The Specialty Crops Program at Colorado State University is accepting applications for grower research and education grants for the 2012 production season.
Grants of up to $10,000 per individual grower/producer or $25,000 for groups of growers are available. A total of $50,000 of grant funding is available to applicants.
The request for proposals is intended for research, demonstration and/or education projects addressing specialty crops production, processing and marketing issues faced by small farmers, beginning farmers or socially disadvantaged farmers in Colorado.
These classifications are defined by the U.S. Department of Agriculture as:
• Small farmers are farmers whose farm sales are less than $250,000 per year.
• Beginning farmers are individuals who have not operated a farm or ranch for more than 10 years. The 10-year requirement applies to all operators of the farm or ranch.
• Socially disadvantaged farmers include individuals of a socially disadvantaged group who have been subject to discrimination on the basis of race, color, national origin, age, disability, and where applicable, sex, marital status, familial status, parental status, religion, sexual orientation, genetic information, political beliefs, reprisal, or because all or a part of an individual’s income is derived from any public assistance program.
Producers and groups of producers interested in conducting research, demonstration and/or education projects related to specialty crop production, processing or marketing are encouraged to apply. Applicants must fall into any of the categories defined above to be considered.
“More than 65 Colorado producers are recipients of Grower Research and Education Grants that have helped small specialty growers around the state try innovative production and marketing approaches to establish their niches in local markets,” said Frank Stonaker, assistant professor in the Department of Horticulture and Landscape Architecture at Colorado State and coordinator of the Specialty Crops Program. “These homegrown and executed research projects have been impactful with long term benefits — not only for the farmer-researcher, but also for local consumers who enjoy home-grown fresh quality and neighboring growers who benefit from the findings of these projects.”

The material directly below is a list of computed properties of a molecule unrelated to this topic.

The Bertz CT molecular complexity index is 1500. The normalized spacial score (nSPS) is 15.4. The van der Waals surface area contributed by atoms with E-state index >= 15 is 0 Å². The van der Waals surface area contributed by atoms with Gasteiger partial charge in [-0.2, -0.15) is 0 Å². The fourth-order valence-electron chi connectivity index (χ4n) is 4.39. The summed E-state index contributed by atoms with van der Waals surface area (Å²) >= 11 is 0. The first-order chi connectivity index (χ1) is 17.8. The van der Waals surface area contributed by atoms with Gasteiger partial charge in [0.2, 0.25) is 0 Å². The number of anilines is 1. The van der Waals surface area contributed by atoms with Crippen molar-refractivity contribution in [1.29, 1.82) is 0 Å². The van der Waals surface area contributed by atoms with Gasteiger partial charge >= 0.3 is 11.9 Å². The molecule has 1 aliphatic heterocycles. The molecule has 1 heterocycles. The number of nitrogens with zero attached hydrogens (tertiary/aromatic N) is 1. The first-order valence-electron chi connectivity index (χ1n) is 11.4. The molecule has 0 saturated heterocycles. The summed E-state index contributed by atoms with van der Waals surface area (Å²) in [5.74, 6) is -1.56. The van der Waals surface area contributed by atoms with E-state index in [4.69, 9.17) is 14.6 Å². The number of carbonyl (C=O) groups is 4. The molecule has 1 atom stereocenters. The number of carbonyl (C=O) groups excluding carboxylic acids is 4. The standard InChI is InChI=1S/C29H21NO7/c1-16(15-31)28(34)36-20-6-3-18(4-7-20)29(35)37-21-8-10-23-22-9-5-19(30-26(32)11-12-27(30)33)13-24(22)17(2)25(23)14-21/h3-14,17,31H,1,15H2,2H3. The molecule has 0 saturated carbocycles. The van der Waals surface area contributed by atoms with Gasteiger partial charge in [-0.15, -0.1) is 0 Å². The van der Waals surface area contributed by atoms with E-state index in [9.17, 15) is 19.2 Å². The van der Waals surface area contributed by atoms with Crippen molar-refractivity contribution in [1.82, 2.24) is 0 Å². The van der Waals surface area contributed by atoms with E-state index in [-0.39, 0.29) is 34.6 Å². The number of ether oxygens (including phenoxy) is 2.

Projects will be funded based on:
• Innovations and relevance to other producers in Colorado.
• The ability to identify specific problems, opportunities, or issues that hinder the adoption, processing or marketing of specialty crops and to offer potential solutions.
• Identifying how the projects will be demonstrated and/or disseminated to others.
The proposal must address “specialty crops” which include fruits and vegetables, tree nuts, dried fruits and horticulture and nursery crops, including floriculture and turf. Wheat, feed grains, oilseeds, cotton, rice, peanuts, quinoa and tobacco are not eligible. For a complete list of eligible specialty crops, visit www.ams.usda.gov/AMSv1.0/scbgpdefinitions.
For a downloadable program description and application form of the Grower Research and Education Grant Program, visit www.specialtycrops.colostate.edu, contact Frank Stonaker at (970) 491-7068 or apply by writing to: Specialty Crops Program — Request for Proposals, 1173 Campus Delivery, Colorado State University, Fort Collins, CO 80523-1173.
The deadline for applications is Dec. 15, 2011.
Dec. 1 — 4-H Shady Pine Club meeting, 6:30 p.m.
Dec. 2 — 4-H Colorado Mountaineers Club meeting, 2 p.m.
Dec. 5 — Painting Group, 10 a.m.
Dec. 6 — 4-H Colorado Kids Club meeting, 6:30 p.m.
Dec. 8 — Mountain View Homemakers, noon.
Dec. 9 — 4-H Wolf Creek Wonders Club meeting, 2 p.m.
Check out our webpage at www.archuleta.colostate.edu for calendar events and information.